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Dying Matters comes to Tameside and Glossop

About 1% of the UK population dies each year and each of those deaths will affect many more people in different ways.

A team of volunteers from Tameside and Glossop is going to try to get people from Tameside and Glossop talking about life and death. Events are taking place at Tameside Hospital, Age UK Ashton, The Grafton Centre in Hyde and in Glossop centre during the nationwide annual Dying Matters Awareness Week.

There will be information stands with people to talk to and leaflets to pick up on various subjects on the theme of planning for the end of our lives and a café style environment where people can drop in and have a chat or simply read some information.

On Friday 18th May, we have our main event at The Grafton Centre, Hyde, where we will have a café with cake and conversation, craft activities, virtual Art of Dying art gallery, information from Funeral Directors, Celebrants and solicitors, local charities and an uplifting performance by Tameside Voices, our amazing local choir. The goal is to create a friendly space for people to ask questions about end of life care issues, such as making a will, planning a funeral or coping with bereavement.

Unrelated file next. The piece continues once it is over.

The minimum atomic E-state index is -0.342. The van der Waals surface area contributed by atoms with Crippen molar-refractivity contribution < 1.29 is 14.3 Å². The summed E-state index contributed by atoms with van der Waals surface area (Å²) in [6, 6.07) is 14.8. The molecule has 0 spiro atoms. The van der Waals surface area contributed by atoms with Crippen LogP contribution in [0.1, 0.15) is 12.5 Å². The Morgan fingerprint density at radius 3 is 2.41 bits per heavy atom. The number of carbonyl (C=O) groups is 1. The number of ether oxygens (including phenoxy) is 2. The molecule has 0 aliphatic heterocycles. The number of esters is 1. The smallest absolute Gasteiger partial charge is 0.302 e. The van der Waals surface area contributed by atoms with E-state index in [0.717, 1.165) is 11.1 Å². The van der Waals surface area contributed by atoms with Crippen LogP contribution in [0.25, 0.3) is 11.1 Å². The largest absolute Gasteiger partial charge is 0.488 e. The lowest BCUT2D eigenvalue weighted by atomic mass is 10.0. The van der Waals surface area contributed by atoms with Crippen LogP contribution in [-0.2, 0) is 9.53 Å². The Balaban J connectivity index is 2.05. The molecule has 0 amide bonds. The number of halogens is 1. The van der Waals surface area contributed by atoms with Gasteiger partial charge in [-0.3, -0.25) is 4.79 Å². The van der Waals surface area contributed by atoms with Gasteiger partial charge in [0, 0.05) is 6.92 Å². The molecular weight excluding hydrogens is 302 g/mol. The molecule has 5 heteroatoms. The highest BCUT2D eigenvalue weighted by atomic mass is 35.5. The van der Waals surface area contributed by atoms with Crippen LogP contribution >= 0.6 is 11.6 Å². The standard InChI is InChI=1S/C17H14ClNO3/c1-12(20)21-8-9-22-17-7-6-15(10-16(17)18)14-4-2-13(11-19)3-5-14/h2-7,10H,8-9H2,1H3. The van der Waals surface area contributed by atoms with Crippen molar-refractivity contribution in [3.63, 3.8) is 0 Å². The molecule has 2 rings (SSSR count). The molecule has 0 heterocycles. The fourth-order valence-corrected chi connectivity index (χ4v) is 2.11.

Our events are some of hundreds taking place across England for Dying Matters Awareness Week, which runs from May 14-20. For more information about Dying Matters Awareness Week, and the events on across the country, please see https://www.dyingmatters.org/page/map-awareness-week-events-2018

The theme for this year’s Dying Matters week is “What Can You Do…In your community” which is a rollover from last year as the topic is so broad.

Fiona Horrocks, End of Life Care Facilitator for Care Homes and Community at Tameside and Glossop Integrated Care NHS Foundation Trust, said “We held an Art of Dying exhibition last year at Ashton 6th Form College, and it was so successful at engaging local people that we wanted to build on that this year. Lots of people had so many questions, or said they were glad to be able to talk about death. It can be an emotive subject but if we can’t talk about it we only make it more difficult to deal with.”